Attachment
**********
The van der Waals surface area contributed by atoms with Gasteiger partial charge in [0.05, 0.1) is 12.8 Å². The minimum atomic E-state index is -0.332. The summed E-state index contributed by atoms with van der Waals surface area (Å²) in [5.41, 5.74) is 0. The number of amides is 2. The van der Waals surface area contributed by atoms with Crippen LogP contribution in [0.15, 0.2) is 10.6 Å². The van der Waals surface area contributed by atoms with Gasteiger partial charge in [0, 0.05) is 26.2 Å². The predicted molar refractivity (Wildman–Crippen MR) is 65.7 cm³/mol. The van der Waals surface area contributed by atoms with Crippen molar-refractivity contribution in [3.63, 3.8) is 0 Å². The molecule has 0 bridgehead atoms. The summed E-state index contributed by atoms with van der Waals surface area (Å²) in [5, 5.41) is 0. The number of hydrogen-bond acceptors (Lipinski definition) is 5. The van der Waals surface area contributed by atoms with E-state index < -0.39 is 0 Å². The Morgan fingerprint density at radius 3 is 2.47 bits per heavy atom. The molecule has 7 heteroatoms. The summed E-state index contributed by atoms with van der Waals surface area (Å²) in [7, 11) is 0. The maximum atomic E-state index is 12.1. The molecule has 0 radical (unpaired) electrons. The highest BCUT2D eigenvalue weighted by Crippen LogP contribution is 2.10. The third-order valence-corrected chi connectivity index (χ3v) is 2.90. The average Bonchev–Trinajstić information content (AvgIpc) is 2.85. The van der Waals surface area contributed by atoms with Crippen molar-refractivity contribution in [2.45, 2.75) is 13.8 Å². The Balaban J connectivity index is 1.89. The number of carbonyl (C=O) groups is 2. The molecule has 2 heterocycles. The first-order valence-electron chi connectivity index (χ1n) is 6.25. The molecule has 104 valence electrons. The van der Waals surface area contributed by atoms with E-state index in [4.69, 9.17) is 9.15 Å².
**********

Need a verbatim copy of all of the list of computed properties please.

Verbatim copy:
The van der Waals surface area contributed by atoms with Gasteiger partial charge in [0.05, 0.1) is 12.8 Å². The minimum atomic E-state index is -0.332. The summed E-state index contributed by atoms with van der Waals surface area (Å²) in [5.41, 5.74) is 0. The number of amides is 2. The van der Waals surface area contributed by atoms with Crippen LogP contribution in [0.15, 0.2) is 10.6 Å². The van der Waals surface area contributed by atoms with Gasteiger partial charge in [0, 0.05) is 26.2 Å². The predicted molar refractivity (Wildman–Crippen MR) is 65.7 cm³/mol. The van der Waals surface area contributed by atoms with Crippen molar-refractivity contribution in [3.63, 3.8) is 0 Å². The molecule has 0 bridgehead atoms. The summed E-state index contributed by atoms with van der Waals surface area (Å²) in [5, 5.41) is 0. The number of hydrogen-bond acceptors (Lipinski definition) is 5. The van der Waals surface area contributed by atoms with E-state index < -0.39 is 0 Å². The Morgan fingerprint density at radius 3 is 2.47 bits per heavy atom. The molecule has 7 heteroatoms. The summed E-state index contributed by atoms with van der Waals surface area (Å²) in [7, 11) is 0. The maximum atomic E-state index is 12.1. The molecule has 0 radical (unpaired) electrons. The highest BCUT2D eigenvalue weighted by Crippen LogP contribution is 2.10. The third-order valence-corrected chi connectivity index (χ3v) is 2.90. The average Bonchev–Trinajstić information content (AvgIpc) is 2.85. The van der Waals surface area contributed by atoms with Crippen molar-refractivity contribution in [2.45, 2.75) is 13.8 Å². The Balaban J connectivity index is 1.89. The number of carbonyl (C=O) groups is 2. The molecule has 2 heterocycles. The first-order valence-electron chi connectivity index (χ1n) is 6.25. The molecule has 104 valence electrons. The van der Waals surface area contributed by atoms with E-state index in [4.69, 9.17) is 9.15 Å².